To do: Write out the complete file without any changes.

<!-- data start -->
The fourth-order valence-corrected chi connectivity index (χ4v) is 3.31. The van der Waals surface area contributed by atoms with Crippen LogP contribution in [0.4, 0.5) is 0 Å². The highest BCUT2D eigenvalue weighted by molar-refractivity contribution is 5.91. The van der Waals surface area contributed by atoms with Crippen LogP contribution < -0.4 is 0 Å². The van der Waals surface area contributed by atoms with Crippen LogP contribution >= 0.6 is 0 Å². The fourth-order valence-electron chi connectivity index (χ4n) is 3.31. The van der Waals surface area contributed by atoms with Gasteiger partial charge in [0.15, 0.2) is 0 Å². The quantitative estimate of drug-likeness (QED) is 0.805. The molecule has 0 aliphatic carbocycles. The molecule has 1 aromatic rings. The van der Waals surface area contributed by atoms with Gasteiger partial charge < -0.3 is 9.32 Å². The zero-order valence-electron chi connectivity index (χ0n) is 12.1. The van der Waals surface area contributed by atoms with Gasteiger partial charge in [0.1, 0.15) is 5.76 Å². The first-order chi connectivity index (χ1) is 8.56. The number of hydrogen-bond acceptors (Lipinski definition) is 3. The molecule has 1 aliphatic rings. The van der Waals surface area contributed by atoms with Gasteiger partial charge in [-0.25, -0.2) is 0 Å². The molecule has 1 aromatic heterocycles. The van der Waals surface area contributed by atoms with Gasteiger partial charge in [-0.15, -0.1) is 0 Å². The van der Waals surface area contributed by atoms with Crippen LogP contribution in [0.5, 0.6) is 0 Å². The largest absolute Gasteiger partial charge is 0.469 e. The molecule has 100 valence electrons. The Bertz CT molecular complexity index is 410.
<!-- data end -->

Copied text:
The fourth-order valence-corrected chi connectivity index (χ4v) is 3.31. The van der Waals surface area contributed by atoms with Crippen LogP contribution in [0.4, 0.5) is 0 Å². The highest BCUT2D eigenvalue weighted by molar-refractivity contribution is 5.91. The van der Waals surface area contributed by atoms with Crippen LogP contribution < -0.4 is 0 Å². The van der Waals surface area contributed by atoms with Crippen LogP contribution >= 0.6 is 0 Å². The fourth-order valence-electron chi connectivity index (χ4n) is 3.31. The van der Waals surface area contributed by atoms with Gasteiger partial charge in [0.15, 0.2) is 0 Å². The quantitative estimate of drug-likeness (QED) is 0.805. The molecule has 0 aliphatic carbocycles. The molecule has 1 aromatic rings. The van der Waals surface area contributed by atoms with Gasteiger partial charge < -0.3 is 9.32 Å². The zero-order valence-electron chi connectivity index (χ0n) is 12.1. The van der Waals surface area contributed by atoms with Gasteiger partial charge in [0.1, 0.15) is 5.76 Å². The first-order chi connectivity index (χ1) is 8.56. The number of hydrogen-bond acceptors (Lipinski definition) is 3. The molecule has 1 aliphatic rings. The van der Waals surface area contributed by atoms with Gasteiger partial charge in [-0.25, -0.2) is 0 Å². The molecule has 1 aromatic heterocycles. The van der Waals surface area contributed by atoms with Gasteiger partial charge in [-0.15, -0.1) is 0 Å². The van der Waals surface area contributed by atoms with Crippen LogP contribution in [0.5, 0.6) is 0 Å². The largest absolute Gasteiger partial charge is 0.469 e. The molecule has 100 valence electrons. The Bertz CT molecular complexity index is 410.